The relative electromagnetic fields are independent of the transform. Since there are an infinite number of transforms that can produce these results, there is no way to know which transform generated these relative fields.

The Unique Wave Equations Relative to the Inertial Frame: (Independent of n)

[Ex’] = [Bz’] - [By’]  (6.1)

[Ey’] = [Bx’] - [Bz’]  (6.2)

[Ez’] = [By’] - [Bx’]  (6.3)

[Bx’] = [Ey’] - [Ez’]  (6.4)

[By’] = [Ez’] - [Ex’]   (6.5)

[Bz’] = [Ex’] - [Ey’]  (6.6)

nnn-1n-1=0  (6.7)

nnn-1+ ηn-1=0   (6.8)

Equations (6.7) and (6.8) cab rewritten as,

- η  + η +  +  = 0  (6.7.1)

- η  + η +  +  = 0  (6.8.1)

The Shear Electro-Magnetic (SEM) Wave Equations: (Speed of light is not unique and depends on v)

The equations (6.7) and (6.8) give rise to two additional electromagnetic wave equations, shear waves,

[Ex’] =  [Ex’]

[Bx’] =  [Bx’]

Cs =   c

Cs >> c, v ≠ 0.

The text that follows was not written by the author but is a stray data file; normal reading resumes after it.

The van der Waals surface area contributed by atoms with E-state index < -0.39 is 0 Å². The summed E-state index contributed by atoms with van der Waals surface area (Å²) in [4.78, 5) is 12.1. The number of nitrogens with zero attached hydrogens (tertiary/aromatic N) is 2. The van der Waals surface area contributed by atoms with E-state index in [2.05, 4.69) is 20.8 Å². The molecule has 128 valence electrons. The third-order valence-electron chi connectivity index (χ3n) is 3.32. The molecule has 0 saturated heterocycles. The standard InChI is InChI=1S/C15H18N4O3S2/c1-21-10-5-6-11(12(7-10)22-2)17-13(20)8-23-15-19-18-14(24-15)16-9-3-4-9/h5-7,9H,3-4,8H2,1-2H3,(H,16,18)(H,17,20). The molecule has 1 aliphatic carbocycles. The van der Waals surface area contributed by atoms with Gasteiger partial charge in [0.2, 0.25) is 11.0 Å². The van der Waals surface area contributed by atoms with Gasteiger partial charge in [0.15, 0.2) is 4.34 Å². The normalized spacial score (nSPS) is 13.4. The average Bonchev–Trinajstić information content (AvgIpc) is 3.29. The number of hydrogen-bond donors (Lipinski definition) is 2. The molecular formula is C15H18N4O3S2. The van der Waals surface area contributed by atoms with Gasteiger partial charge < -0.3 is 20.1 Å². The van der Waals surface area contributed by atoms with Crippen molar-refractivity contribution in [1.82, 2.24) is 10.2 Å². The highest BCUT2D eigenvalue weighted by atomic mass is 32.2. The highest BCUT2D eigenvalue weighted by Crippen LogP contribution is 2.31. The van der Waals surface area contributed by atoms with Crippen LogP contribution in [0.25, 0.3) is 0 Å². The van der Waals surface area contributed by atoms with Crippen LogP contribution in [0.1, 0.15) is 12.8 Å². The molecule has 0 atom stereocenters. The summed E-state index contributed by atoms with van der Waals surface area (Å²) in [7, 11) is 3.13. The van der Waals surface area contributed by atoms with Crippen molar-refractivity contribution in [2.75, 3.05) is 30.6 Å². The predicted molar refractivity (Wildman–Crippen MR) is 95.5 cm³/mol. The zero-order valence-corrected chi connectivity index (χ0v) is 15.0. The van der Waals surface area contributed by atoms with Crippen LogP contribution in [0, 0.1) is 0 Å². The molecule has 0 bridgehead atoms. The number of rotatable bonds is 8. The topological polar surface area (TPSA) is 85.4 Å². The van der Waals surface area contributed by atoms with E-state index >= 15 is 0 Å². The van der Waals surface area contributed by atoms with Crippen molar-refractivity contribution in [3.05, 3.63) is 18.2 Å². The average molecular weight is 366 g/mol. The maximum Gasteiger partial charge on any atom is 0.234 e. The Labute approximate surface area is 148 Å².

If the Maxwell’s equations are relative, speed of the light is not unique. Though the speed of the Transversal Electro-Magnetic (TEM) waves, c remains a constant, the speed of the Shear Electro-Magnetic (SEM) waves, Cs depends on the speed of the frame of reference. The speed of the shear waves is in the order of c2.

The Directional and Non-Unique Relative Time: (Depends on n)

tx’ = ηn t (7.6)

ty’ = ηn-1 t (8.7)

tz’ = ηn-1 t   (8.8)

The relative time is directional since ty’ = tz’ ≠ tx.

The relative time is not unique since ty’, tz and tx depend on n. The relative time is dependent on the transform. Since there are an infinite number of transforms, there are also an infinite number of relative times for an inertial frame.

Non-Unique Space-Time: (Depends on n)

t’ = ηn ( t - v x/c2)  (9.5)

0 < n < ∞.

The space-time is not unique since t’ depends on n. There are an infinite number of space-time functions for an inertial frame.

The Value of η:

The value of η that satisfy the Maxwell’s equations relative to an inertial frame is give by, η = 1/(1 – v2/c2)1/2.

Note: When n=1, the results are the Lorentz-Einstein results. The relative time in the Lorentz-Einstein Transform is directional, and the speed of the shear electromagnetic waves depends on the speed of the frame of reference as with all the other transforms.

Theorem: Maxwell’s Equations’ Non-Relativity.

The Maxwell’s equations are absolute, not relative. Electromagnetic waves do not propagate relative to moving bodies.